Solved

# conversion from a byte to a signed byte

Posted on 2013-06-20
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hi - i'm using C#, VS2010 and .net 4. I have a line of code --

where the HIDData is typed as a byte array. I get an overflow exception saying that the value '254' is an overflow. I would have expected it to convert automatically to -2. it's not that I can't do the arithmetic to make it work, but I don't understand why it doesn't make the conversion.
thanks.
0
Question by:jdcoburn

LVL 74

Expert Comment

ID: 39264494
There is no such thing as a "signed" byte. Valid byte values are 0 to 255.

0

LVL 29

Expert Comment

ID: 39264528
This is not quite correct:
http://msdn.microsoft.com/en-us/library/a7yfs6t2.aspx

Convert.ToSByte(Byte)

"Converts the value of the specified 8-bit unsigned integer to the equivalent 8-bit signed integer."

Throws OverflowException if value is greater than SByte.MaxValue (The value of this constant is 127; that is, hexadecimal 0x7F).
See http://msdn.microsoft.com/en-us/library/system.sbyte.maxvalue.aspx.
0

LVL 29

Accepted Solution

anarki_jimbel earned 500 total points
ID: 39264544
Try:

``````            byte b = 254;
sbyte sb = unchecked((sbyte)b);
System.Diagnostics.Debug.WriteLine("byte = {0}; sbyte = {1}", b, sb);
``````

Output:

byte = 254; sbyte = -2
0

LVL 78

Expert Comment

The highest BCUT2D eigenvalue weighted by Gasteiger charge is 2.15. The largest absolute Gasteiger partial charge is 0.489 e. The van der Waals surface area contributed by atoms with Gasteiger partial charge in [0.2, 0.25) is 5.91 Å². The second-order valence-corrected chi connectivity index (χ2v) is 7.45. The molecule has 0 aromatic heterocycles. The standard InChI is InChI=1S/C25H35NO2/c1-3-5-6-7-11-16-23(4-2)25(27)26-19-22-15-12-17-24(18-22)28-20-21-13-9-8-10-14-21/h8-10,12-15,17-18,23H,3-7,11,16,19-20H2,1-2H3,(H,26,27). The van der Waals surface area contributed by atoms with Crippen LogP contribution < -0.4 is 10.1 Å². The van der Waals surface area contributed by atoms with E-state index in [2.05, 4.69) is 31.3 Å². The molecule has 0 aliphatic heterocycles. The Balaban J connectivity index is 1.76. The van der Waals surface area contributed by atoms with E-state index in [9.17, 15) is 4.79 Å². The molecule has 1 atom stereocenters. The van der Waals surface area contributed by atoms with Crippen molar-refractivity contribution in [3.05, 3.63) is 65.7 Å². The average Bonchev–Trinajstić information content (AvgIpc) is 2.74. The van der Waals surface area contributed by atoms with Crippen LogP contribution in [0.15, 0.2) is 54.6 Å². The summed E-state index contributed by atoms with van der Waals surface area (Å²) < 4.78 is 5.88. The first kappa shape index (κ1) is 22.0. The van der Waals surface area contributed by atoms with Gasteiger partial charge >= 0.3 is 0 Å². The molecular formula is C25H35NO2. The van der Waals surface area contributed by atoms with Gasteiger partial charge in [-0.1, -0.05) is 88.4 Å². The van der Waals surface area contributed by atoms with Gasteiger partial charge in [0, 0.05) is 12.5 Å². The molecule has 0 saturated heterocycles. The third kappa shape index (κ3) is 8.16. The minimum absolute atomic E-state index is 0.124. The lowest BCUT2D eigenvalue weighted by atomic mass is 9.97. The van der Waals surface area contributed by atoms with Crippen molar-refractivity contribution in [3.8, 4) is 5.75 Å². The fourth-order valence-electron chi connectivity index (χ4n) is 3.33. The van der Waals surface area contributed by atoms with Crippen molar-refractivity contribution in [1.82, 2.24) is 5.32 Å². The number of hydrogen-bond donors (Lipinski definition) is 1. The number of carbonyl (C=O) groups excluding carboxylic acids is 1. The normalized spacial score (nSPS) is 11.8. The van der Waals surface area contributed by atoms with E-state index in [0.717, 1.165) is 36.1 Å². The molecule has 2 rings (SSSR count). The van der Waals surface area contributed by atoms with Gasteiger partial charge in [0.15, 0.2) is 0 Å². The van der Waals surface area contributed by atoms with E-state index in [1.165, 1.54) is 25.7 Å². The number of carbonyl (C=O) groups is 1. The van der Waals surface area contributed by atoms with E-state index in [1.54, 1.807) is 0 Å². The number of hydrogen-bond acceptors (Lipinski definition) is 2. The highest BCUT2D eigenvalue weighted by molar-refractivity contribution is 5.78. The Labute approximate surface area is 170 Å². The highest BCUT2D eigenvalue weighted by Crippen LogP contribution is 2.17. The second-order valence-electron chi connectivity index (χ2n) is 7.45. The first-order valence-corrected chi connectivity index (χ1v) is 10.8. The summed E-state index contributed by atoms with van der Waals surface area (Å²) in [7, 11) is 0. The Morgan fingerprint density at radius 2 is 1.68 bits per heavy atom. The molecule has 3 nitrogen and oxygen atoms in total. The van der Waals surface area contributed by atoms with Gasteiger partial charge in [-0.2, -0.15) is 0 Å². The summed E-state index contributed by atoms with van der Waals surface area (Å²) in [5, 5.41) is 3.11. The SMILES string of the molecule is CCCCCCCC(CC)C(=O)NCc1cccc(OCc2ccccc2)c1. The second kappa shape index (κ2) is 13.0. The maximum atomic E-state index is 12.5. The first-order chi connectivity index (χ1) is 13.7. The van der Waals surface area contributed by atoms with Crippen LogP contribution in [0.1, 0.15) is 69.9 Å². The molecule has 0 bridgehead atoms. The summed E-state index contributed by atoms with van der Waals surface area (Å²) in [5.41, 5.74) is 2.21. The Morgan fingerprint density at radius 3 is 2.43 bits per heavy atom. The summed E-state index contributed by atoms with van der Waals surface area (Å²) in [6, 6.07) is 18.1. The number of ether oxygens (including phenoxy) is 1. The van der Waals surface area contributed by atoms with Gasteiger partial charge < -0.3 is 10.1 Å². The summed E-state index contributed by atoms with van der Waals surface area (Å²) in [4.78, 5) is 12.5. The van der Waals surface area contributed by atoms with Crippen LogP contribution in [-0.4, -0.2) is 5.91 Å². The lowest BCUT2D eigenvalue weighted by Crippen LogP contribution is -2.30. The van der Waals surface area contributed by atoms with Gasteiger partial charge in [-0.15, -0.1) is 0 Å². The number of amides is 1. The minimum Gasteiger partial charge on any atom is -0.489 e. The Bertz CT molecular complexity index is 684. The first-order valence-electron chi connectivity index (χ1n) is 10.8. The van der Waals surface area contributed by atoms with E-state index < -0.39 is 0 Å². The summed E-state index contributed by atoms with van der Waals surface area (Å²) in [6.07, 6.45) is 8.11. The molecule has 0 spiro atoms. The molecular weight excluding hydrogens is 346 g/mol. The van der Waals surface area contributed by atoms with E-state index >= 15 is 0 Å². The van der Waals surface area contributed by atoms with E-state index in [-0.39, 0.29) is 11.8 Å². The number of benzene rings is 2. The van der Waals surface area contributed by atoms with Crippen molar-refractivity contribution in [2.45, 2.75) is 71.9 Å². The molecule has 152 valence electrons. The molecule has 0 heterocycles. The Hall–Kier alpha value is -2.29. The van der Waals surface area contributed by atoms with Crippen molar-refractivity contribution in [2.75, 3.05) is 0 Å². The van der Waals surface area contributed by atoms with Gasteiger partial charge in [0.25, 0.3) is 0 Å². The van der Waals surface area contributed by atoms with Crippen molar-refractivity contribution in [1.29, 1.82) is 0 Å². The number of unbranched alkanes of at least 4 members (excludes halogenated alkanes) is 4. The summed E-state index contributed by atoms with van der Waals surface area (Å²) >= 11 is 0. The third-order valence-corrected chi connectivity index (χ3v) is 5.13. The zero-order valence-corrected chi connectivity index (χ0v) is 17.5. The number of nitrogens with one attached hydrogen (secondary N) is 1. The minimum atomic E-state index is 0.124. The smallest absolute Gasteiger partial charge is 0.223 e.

ID: 39264560
static void Main(string[] args)
{
UInt16[] numbers = { 127, 128, 65535, 65534 };
Int16 output;
Int16 counter;
for (counter = 0; counter < 4; counter++)
{
output = unchecked((Int16)numbers[counter]);
Console.WriteLine("Output = {0}", output);
}
}

gives me the results
Output = 127
Output = 128
Output = -1
Output = -2

I run on a 64bit computer therefor int8 is not available.  If I change it to
Int16[] numbers = { 127, 128, 65535, 65534 };
the last 2 values are greater than maxint16
0

Author Closing Comment

ID: 39264837
well done - this is exactly what I needed. the first comment was not only wrong, it was snooty.
thanks,
0

LVL 74

Expert Comment

ID: 39264856
I concede that it was incorrect--in terms of no sbyte, not in terms of the valid values for byte, but it wasn't intended to be snooty. (I'm honestly not certain what part of my statement could be considered "snooty.") I was thinking about the type incorrectly. Every other integral type in .NET that is signed is simply its name (e.g. Int16, Int32, Int64), and the unsigned equivalents all start with a "U" (e.g. UInt16, UInt32, UInt64). It was simply a flawed projection by me that you were stuck with byte since there was no "UByte". I completely overlooked that there was an sbyte.
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